Wednesday, July 6, 2011

Rooy: Who knew they made typewriters this small?

 
Typecast in progress - I really miss the 1.5 spacing option (nonexistent on the Rooy). This was pleasant enough to type, but one really does have to do some amount of hunting and pecking as not all of the letters play nice all the time, particularly the "a".

Line alignment is also merely a vague notion on the Rooy, but I have long since resigned myself to that. This is more of a once-in-a-while typer, and I'm just glad it works enough to type whole pages with. If you haven't already seen it, don't forget to check out Georg's video of himself using this Rooy.

For my last post on the Rooy during the winter, I had to resort to pictures taken indoors. So I took the opportunity this spring to get some better-lit photos of the typewriter.

From a purely aesthetic standpoint, I prefer the look of the first generation Rooy, like this one. However, the chances of finding one of those with a usable qwerty or qwertz keyboard is quite slim, so I am very content to have more or less the same mechanism in this model.

The light blue-green color is pleasant to look at, somewhat reminiscent of the later Hermes signature green (as seen on the curvy 3000). My only gripe is with the ridges on the ribbon cover - I suppose they create some visual interest, but I would have preferred it plain. 

And here it is, closed. Slimmer than a '40s Hermes Baby! (And if you have one of those, you know they have a really low profile.)

The General Post Office in Accra, April 2010. Greeting card and stationery vendors in the foreground, and there's a news stand as well. No typewriters were to be seen - I suppose the ubiquitous internet cafes have taken over letter writing duties. It would have been fun to observe one of those men in action all those years ago, a sight which I understand is still to commonplace in some parts of India.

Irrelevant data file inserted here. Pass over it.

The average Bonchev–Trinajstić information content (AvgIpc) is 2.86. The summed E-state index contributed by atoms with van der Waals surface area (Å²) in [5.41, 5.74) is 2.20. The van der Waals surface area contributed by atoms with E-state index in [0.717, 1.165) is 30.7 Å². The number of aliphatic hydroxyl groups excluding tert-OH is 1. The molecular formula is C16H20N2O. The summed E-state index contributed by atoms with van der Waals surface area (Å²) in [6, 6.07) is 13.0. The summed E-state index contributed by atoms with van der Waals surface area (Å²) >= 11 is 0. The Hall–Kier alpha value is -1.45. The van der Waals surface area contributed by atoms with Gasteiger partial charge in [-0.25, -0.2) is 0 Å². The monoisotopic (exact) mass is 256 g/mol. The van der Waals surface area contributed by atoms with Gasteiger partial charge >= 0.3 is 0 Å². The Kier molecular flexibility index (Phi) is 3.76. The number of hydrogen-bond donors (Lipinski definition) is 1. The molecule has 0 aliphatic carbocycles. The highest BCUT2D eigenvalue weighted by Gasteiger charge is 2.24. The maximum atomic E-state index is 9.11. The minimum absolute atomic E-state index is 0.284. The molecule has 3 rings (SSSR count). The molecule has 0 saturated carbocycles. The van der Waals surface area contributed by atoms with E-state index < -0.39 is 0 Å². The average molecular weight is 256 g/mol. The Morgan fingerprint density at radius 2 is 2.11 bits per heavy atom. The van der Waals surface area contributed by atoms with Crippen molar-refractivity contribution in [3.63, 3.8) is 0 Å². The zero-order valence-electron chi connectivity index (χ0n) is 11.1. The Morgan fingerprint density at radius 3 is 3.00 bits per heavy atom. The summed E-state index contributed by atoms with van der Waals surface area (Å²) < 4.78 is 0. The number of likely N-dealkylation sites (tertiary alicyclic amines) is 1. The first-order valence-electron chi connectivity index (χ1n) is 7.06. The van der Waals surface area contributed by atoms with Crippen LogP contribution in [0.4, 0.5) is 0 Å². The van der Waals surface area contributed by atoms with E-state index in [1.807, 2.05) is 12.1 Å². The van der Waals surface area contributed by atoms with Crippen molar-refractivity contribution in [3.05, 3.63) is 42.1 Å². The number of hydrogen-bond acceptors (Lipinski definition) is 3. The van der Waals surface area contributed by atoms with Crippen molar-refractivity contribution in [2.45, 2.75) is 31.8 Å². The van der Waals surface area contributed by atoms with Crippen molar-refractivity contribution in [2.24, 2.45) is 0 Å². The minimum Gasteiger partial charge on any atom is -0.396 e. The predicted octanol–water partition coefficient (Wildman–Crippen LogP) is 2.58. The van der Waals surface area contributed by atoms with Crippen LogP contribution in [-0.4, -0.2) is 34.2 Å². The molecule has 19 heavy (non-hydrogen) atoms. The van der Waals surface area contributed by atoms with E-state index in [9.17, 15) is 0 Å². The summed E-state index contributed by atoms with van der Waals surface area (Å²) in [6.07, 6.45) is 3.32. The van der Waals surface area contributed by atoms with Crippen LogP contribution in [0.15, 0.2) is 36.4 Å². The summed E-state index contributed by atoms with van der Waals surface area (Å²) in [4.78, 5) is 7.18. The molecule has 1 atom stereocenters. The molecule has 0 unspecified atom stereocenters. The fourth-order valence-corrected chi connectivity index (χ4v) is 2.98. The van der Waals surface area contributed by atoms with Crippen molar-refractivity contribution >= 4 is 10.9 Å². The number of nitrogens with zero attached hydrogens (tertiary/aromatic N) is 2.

6 comments:

  1. I confess I covet that Rooy model. I'm looking for the most portable of portables. nice post!

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  2. Interesting to see Accra, and I like that late Rooy myself.

    My father (whose native language is German) prounounced "misled" as "MY-zeld" when he first encountered it.

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  3. That Rooy is one awesome typewriter, hope I find one in the future. Is it from the 50s?

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  4. My wife and I both read more than converse so we run into words all the time we've only ever seen in print. We keep old dictionaries around to look them up and then we get caught out by the changing "common usage" pronunciations. can't win...

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  5. @notagain: I suppose this would fit under the category of "most portable of portables", but I don't think it is all that far removed from the Hermes Baby, especially once both are open. The Rooy is a bit of a gimmick, really, but still fun to collect and use. It's a shame the style didn't catch on, but I suppose that's what makes it unusual.

    @lo-tech: The Rooy in general is from the '50s, yes, but I surmised that this one is from '60-'61 in the comments of the other post: http://genevatypewriters.blogspot.com/2010/12/rooy-ultra-flat-blue-portable.html#comments

    @Richard: Your dad is not the first! I saw that very mistake mentioned several times in the NPR story, which I seem to have neglected to link: http://www.npr.org/2011/07/05/137443123/i-was-absent-that-day?ps=cprs

    Makes me wonder what misle would mean if it were a real word...

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  6. Hi everyone, I saw this post and I have one, just one, ultra portable Rooy. I wonder if one of you is interested on buying the machine. If so, I'm available to negociate. My email is naps.silva@gmail.com. I can send photos to you for checking the state.

    Nuno Silva

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